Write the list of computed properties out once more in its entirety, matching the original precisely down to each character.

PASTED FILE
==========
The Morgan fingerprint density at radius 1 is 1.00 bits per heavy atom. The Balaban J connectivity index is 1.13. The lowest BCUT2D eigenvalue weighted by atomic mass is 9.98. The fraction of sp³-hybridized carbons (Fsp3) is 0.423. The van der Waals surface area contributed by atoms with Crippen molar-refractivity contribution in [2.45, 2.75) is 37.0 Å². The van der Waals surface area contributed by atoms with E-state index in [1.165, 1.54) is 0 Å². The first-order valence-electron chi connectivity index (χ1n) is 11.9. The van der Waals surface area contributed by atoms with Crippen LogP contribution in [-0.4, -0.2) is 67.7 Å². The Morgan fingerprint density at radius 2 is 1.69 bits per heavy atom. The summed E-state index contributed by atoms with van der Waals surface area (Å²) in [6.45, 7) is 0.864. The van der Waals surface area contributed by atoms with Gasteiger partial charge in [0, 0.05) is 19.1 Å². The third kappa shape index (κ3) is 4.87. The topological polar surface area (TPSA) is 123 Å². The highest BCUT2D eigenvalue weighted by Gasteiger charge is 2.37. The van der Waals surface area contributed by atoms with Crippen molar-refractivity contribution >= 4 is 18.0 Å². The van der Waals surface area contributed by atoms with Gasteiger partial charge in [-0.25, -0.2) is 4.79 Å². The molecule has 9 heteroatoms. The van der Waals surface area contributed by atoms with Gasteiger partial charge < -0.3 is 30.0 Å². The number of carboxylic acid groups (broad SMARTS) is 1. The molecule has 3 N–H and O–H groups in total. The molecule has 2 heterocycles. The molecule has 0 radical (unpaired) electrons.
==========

The Morgan fingerprint density at radius 1 is 1.00 bits per heavy atom. The Balaban J connectivity index is 1.13. The lowest BCUT2D eigenvalue weighted by atomic mass is 9.98. The fraction of sp³-hybridized carbons (Fsp3) is 0.423. The van der Waals surface area contributed by atoms with Crippen molar-refractivity contribution in [2.45, 2.75) is 37.0 Å². The van der Waals surface area contributed by atoms with E-state index in [1.165, 1.54) is 0 Å². The first-order valence-electron chi connectivity index (χ1n) is 11.9. The van der Waals surface area contributed by atoms with Crippen LogP contribution in [-0.4, -0.2) is 67.7 Å². The Morgan fingerprint density at radius 2 is 1.69 bits per heavy atom. The summed E-state index contributed by atoms with van der Waals surface area (Å²) in [6.45, 7) is 0.864. The van der Waals surface area contributed by atoms with Gasteiger partial charge in [0, 0.05) is 19.1 Å². The third kappa shape index (κ3) is 4.87. The topological polar surface area (TPSA) is 123 Å². The highest BCUT2D eigenvalue weighted by Gasteiger charge is 2.37. The van der Waals surface area contributed by atoms with Crippen molar-refractivity contribution >= 4 is 18.0 Å². The van der Waals surface area contributed by atoms with Gasteiger partial charge in [-0.25, -0.2) is 4.79 Å². The molecule has 9 heteroatoms. The van der Waals surface area contributed by atoms with Gasteiger partial charge < -0.3 is 30.0 Å². The number of carboxylic acid groups (broad SMARTS) is 1. The molecule has 3 N–H and O–H groups in total. The molecule has 2 heterocycles. The molecule has 0 radical (unpaired) electrons.